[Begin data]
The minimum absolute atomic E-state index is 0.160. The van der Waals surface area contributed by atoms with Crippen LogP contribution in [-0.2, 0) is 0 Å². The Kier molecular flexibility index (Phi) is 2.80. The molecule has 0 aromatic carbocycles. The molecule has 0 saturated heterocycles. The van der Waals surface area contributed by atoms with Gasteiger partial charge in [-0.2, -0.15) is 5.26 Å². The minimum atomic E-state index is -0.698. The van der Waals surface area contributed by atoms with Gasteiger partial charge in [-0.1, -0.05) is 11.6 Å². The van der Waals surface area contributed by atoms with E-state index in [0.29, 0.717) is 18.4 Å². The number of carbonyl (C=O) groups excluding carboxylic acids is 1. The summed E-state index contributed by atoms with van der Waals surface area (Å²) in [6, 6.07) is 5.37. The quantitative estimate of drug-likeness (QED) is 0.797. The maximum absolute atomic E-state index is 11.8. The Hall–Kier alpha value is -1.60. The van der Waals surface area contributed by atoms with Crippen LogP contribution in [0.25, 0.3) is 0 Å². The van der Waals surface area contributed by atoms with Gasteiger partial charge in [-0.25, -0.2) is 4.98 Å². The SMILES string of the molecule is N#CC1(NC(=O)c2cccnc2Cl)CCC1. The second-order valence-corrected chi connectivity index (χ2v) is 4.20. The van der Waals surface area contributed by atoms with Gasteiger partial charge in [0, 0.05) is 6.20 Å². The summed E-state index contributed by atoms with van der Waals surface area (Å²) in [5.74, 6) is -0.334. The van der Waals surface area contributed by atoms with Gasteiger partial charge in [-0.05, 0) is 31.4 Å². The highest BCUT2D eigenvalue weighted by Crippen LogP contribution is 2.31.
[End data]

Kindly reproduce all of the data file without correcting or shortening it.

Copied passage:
The minimum absolute atomic E-state index is 0.160. The van der Waals surface area contributed by atoms with Crippen LogP contribution in [-0.2, 0) is 0 Å². The Kier molecular flexibility index (Phi) is 2.80. The molecule has 0 aromatic carbocycles. The molecule has 0 saturated heterocycles. The van der Waals surface area contributed by atoms with Gasteiger partial charge in [-0.2, -0.15) is 5.26 Å². The minimum atomic E-state index is -0.698. The van der Waals surface area contributed by atoms with Gasteiger partial charge in [-0.1, -0.05) is 11.6 Å². The van der Waals surface area contributed by atoms with E-state index in [0.29, 0.717) is 18.4 Å². The number of carbonyl (C=O) groups excluding carboxylic acids is 1. The summed E-state index contributed by atoms with van der Waals surface area (Å²) in [6, 6.07) is 5.37. The quantitative estimate of drug-likeness (QED) is 0.797. The maximum absolute atomic E-state index is 11.8. The Hall–Kier alpha value is -1.60. The van der Waals surface area contributed by atoms with Crippen LogP contribution in [0.25, 0.3) is 0 Å². The van der Waals surface area contributed by atoms with Gasteiger partial charge in [-0.25, -0.2) is 4.98 Å². The SMILES string of the molecule is N#CC1(NC(=O)c2cccnc2Cl)CCC1. The second-order valence-corrected chi connectivity index (χ2v) is 4.20. The van der Waals surface area contributed by atoms with Gasteiger partial charge in [0, 0.05) is 6.20 Å². The summed E-state index contributed by atoms with van der Waals surface area (Å²) in [5.74, 6) is -0.334. The van der Waals surface area contributed by atoms with Gasteiger partial charge in [-0.05, 0) is 31.4 Å². The highest BCUT2D eigenvalue weighted by Crippen LogP contribution is 2.31.